The Supreme Court of Mauritius held that common expenses that are attributable to non-taxable capital gains are to be disallowed under the apportionment rules.
The case is: JPMorgan Sicav Investment Co. (Mauritius) Ltd. v. Assessment Review Committee and the Director General of the Mauritius Revenue Authority
The taxpayer (an investment holding company) held a global business license, and derived income in the form of dividends and interest. It also derived gain on the disposal of investments. The taxpayer treated all its common expenses (expenses relating to taxable income and capital gains) as “allowable expenses.” The tax authority, however, disallowed a portion of the expenses claimed by the taxpayer pursuant to an apportionment formula.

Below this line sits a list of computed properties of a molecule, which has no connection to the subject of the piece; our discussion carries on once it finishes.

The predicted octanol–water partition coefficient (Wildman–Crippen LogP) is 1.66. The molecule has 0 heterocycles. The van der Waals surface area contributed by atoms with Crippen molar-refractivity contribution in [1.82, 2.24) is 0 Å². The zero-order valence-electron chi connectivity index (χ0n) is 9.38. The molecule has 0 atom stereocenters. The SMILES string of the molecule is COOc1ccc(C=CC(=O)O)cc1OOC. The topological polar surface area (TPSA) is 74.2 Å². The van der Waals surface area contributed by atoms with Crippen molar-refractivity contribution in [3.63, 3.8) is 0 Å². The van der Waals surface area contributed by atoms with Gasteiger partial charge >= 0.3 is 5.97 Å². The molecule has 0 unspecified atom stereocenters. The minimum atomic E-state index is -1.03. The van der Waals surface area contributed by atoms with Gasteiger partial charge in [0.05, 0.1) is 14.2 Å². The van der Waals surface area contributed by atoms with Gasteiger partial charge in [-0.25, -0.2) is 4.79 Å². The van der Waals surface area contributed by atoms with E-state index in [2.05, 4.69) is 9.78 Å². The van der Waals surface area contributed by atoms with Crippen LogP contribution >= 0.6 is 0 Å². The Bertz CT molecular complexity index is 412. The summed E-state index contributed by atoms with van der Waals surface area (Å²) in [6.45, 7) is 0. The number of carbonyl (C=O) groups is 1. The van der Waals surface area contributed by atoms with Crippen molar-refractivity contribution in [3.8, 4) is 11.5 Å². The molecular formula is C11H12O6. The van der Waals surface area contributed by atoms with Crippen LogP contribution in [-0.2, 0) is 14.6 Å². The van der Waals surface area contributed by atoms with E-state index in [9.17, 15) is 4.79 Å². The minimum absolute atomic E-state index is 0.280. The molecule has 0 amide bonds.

The Supreme Court of Mauritius noted that capital gains and exempt income are both excluded from the definition of gross income. Thus, expenses considered to be capital in nature and attributable to exempt income are to be disallowed. In concluding, the high court found that a company with non-taxable capital gains cannot claim the tax benefit of deductions of expenses that produce the capital gains.
Read a January 2017 report [PDF 282 KB] prepared by the KPMG member firm in Mauritius
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